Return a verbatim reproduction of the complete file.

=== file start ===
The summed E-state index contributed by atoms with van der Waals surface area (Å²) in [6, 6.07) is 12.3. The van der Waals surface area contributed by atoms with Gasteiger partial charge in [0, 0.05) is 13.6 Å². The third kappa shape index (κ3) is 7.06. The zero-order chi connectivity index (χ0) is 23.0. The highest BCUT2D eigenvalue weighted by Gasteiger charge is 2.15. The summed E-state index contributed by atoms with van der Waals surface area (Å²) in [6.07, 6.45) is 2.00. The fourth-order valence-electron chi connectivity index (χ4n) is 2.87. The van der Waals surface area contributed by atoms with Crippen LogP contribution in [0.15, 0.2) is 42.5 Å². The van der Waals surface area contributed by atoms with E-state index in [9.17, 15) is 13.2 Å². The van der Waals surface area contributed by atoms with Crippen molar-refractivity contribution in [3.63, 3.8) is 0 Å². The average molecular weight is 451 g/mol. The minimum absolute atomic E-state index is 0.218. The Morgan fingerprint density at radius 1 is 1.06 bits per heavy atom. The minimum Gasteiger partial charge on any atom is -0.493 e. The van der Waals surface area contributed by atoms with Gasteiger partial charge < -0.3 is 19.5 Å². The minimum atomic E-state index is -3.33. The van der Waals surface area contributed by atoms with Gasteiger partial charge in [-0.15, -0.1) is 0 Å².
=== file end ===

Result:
The summed E-state index contributed by atoms with van der Waals surface area (Å²) in [6, 6.07) is 12.3. The van der Waals surface area contributed by atoms with Gasteiger partial charge in [0, 0.05) is 13.6 Å². The third kappa shape index (κ3) is 7.06. The zero-order chi connectivity index (χ0) is 23.0. The highest BCUT2D eigenvalue weighted by Gasteiger charge is 2.15. The summed E-state index contributed by atoms with van der Waals surface area (Å²) in [6.07, 6.45) is 2.00. The fourth-order valence-electron chi connectivity index (χ4n) is 2.87. The van der Waals surface area contributed by atoms with Crippen LogP contribution in [0.15, 0.2) is 42.5 Å². The van der Waals surface area contributed by atoms with E-state index in [9.17, 15) is 13.2 Å². The van der Waals surface area contributed by atoms with Crippen molar-refractivity contribution in [3.63, 3.8) is 0 Å². The average molecular weight is 451 g/mol. The minimum absolute atomic E-state index is 0.218. The Morgan fingerprint density at radius 1 is 1.06 bits per heavy atom. The minimum Gasteiger partial charge on any atom is -0.493 e. The van der Waals surface area contributed by atoms with Gasteiger partial charge < -0.3 is 19.5 Å². The minimum atomic E-state index is -3.33. The van der Waals surface area contributed by atoms with Gasteiger partial charge in [-0.15, -0.1) is 0 Å².